The Doctor of Philosophy in German Studies seeks to provide students with a critical understanding of the field of German studies in the digital age. The curriculum comprises the study of literature, culture, language and pedagogy within the context of the production and dissemination of knowledge via media and technology. The program emphasizes an integration of curricular and co-curricular activities in the comprehensive training of students in research, teaching, service, and outreach. It is expected that at least two years of study will be devoted to course work. The program is designed to be completed in four years.
In addition to meeting the requirements of the university and of the College of Arts and Letters, students must meet the requirements specified below.
To be considered for admission to the Doctor of Philosophy degree program in German Studies an applicant must:
- Have completed a bachelor's or master's degree in a relevant field.
- Have the results of the Graduate Record Examination General Test forwarded to the department.
- Submit a letter stating the applicant's academic background.
- Submit a 500-word statement of purpose and research interest.
- Submit to the department a writing sample, either a significant paper or a master's project, written in German and illustrative of the applicant's scholarly abilities.
- Provide contact information for an interview.
To be admitted to the program on regular status, the applicant must demonstrate German language proficiency sufficient to pursue graduate work in German, as determined by program faculty. If an applicant appears to have inadequate language proficiency, admission to the program may be granted provisionally.
Requirements for the Doctor of Philosophy Degree in German Studies
The student must:
- Complete at least 24 credits but no more than 39 credits in courses approved by the guidance committee, including at least 18 credits in German studies and at least 6 credits outside of German studies according to the student’s research interests.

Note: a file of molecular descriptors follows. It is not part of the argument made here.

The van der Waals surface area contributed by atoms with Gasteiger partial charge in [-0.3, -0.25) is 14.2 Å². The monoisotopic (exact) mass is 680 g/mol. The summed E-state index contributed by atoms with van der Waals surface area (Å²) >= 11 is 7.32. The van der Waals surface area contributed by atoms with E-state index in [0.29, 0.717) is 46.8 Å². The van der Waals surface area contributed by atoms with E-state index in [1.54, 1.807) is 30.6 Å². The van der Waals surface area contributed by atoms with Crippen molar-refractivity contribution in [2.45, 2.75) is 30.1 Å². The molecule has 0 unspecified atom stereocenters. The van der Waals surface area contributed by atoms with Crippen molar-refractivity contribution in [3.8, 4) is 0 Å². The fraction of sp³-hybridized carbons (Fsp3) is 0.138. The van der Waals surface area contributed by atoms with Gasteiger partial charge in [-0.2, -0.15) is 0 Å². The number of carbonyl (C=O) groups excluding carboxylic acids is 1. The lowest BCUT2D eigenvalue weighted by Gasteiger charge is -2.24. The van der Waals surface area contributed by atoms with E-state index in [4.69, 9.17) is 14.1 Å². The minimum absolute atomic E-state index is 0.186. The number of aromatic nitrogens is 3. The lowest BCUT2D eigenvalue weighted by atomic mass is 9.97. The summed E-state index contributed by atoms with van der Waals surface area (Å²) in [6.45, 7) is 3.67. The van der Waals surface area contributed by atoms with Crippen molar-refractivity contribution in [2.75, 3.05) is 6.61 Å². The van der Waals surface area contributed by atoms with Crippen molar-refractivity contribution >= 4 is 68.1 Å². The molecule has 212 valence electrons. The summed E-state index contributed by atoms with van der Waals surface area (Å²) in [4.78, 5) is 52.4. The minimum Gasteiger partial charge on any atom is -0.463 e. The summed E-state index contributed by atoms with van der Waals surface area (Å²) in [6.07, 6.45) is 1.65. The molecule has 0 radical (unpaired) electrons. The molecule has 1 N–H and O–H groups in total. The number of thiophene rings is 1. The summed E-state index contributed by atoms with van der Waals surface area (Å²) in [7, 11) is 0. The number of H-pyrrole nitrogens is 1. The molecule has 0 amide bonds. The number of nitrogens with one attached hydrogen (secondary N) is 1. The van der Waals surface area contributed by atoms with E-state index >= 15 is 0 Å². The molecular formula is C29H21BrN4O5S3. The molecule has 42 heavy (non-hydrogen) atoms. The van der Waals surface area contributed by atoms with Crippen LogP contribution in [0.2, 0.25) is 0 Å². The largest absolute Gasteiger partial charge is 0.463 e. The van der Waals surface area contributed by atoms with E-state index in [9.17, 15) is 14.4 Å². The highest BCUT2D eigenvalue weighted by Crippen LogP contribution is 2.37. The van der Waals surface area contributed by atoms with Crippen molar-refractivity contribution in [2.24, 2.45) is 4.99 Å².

- Demonstrate proficiency in German and English and document proficiency in a third language at a level appropriate to the student’s program of study, as determined by the guidance committee.
- Pass written and oral doctoral comprehensive examinations. The examinations will be administered by the student's guidance committee.
- Written comprehensive examination:
The written comprehensive examination will consist of the following parts:
- portfolio consisting of a current curriculum vitae, an annotated list of relevant course work, one original research paper suitable for publication, and a reflective statement on one’s research activities, teaching philosophy, and participation in co-curricular pre-professional activities.
- four-hour examination on an area or areas coordinated by the guidance committee that is based on courses taken and a reading list approved by the student’s guidance committee.
To assure breadth, the portfolio paper should be in a different area from the focus area examined in the written examination.
- Oral examination: The oral examination will consist of the following parts:
- A public presentation, based on the paper referenced in item (1) of the written examination, followed by a question and answer session.
- A two-hour examination based on item (2) of the written examination.
- Submit a dissertation prospectus to the guidance committee no later than the end of the semester following the one in which the student passes the comprehensive examinations. Approval of the prospectus is required before the student may enroll for additional German 999 Doctoral Dissertation Research credits in subsequent semesters.
- Successfully defend the dissertation.